But what REALLY matters to life after college? 11 http://products.gallup.com/168857/gallup-purdue-index-inaugural-national-report.aspx Gallup-Purdue Index: It’s not where you attend, but rather what and how you experience postsecondary education that matters. Odds of being engaged at work (for a college graduate)… 2.6x Higher if... [College] prepared me well for life outside of college 2.2x Higher if... I had a mentor who encouraged me to pursue my goals and dreams. 1.9x Higher if... My professors at [College] cared about me as a person. 2.4x Higher if... [College] passionate about the long-term success of its student 2x Higher if... I had an internship or job that allowed me to apply what I was learning in the classroom.
Pressure for Outcomes 12 The buyer, the Fed, states From where is the pressure coming at you?
St. Olaf College Case Study The Piper Center for Vocation & Career
Key Takeaways Key Takeaways - College & student profile - Context & response - Transformation of career center - Data & transparency - Considerations
College Profile College Profile - Founded 1874 in Northfield, MN - Core liberal arts curriculum - 95% students live on campus - 4-1-4 academic calendar - 88% receive financial aid - 200+ student organizations - 27 varsity sports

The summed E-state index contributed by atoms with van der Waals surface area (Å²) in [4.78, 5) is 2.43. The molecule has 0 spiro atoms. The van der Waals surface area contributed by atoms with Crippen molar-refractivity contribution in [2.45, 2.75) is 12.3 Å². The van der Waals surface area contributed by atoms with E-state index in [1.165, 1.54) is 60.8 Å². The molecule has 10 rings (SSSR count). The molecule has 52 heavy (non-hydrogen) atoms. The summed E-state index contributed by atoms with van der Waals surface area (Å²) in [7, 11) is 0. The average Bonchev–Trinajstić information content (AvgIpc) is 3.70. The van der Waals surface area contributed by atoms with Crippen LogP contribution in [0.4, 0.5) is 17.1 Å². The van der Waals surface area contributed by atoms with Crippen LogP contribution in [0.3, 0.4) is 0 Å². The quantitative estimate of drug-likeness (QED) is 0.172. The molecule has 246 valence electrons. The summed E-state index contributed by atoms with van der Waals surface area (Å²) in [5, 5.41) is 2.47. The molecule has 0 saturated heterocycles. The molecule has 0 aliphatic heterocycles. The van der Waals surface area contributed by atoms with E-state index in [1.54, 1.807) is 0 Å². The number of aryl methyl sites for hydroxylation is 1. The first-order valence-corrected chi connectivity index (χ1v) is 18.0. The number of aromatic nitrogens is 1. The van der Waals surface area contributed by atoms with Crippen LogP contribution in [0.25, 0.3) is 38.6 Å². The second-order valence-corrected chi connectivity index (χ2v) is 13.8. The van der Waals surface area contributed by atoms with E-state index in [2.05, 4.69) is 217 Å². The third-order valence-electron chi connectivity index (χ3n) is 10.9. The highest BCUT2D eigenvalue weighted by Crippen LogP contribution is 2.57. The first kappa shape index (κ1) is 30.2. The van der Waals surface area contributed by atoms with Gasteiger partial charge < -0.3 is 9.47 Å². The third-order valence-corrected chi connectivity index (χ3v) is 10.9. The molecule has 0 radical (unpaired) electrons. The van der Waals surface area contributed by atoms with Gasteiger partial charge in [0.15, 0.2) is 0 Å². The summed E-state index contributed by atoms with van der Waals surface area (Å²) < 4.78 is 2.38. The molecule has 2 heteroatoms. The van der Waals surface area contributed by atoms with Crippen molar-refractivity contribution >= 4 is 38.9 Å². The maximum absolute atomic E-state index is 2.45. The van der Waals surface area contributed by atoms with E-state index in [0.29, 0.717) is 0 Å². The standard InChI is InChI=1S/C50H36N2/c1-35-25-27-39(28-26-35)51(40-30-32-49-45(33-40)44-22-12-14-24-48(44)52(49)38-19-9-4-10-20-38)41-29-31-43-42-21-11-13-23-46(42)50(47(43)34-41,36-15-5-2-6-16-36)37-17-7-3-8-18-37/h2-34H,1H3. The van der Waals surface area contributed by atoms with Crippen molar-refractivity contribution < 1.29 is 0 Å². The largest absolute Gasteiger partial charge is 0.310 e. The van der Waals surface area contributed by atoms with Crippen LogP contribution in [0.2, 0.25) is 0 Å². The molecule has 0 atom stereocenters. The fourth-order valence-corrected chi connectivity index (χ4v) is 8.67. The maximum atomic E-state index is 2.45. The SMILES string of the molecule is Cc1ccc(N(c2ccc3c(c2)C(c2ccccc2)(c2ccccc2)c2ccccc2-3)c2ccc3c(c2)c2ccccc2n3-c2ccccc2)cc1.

Student Profile Student Profile - 3,034 students (undergraduate only) - 50 states, 73 countries - 23% multicultural and international - 73% study off-campus - 85 majors, concentrations, programs - 42% men, 58% women - 15% first generation - 93% retention rate (first-year to sophomore)
Context Context - Societal concerns about cost & value of private higher ed - Misunderstanding/undervaluing liberal arts education - Media sensationalism: cost, Feds role, debt, unemployment - Tuition driven institution within a complex market - 2008-09 economic crisis
Response: Main Street Initiative (2010-11) Response: Main Street Initiative (2010-11) - Campus conversation about preparing for life after college - Strategic plan reinforced core mission and commitments - Renewed commitment to vocational discernment - Strengthened links between education and experience - Transparent presentation of student outcomes - Transformation of campus career center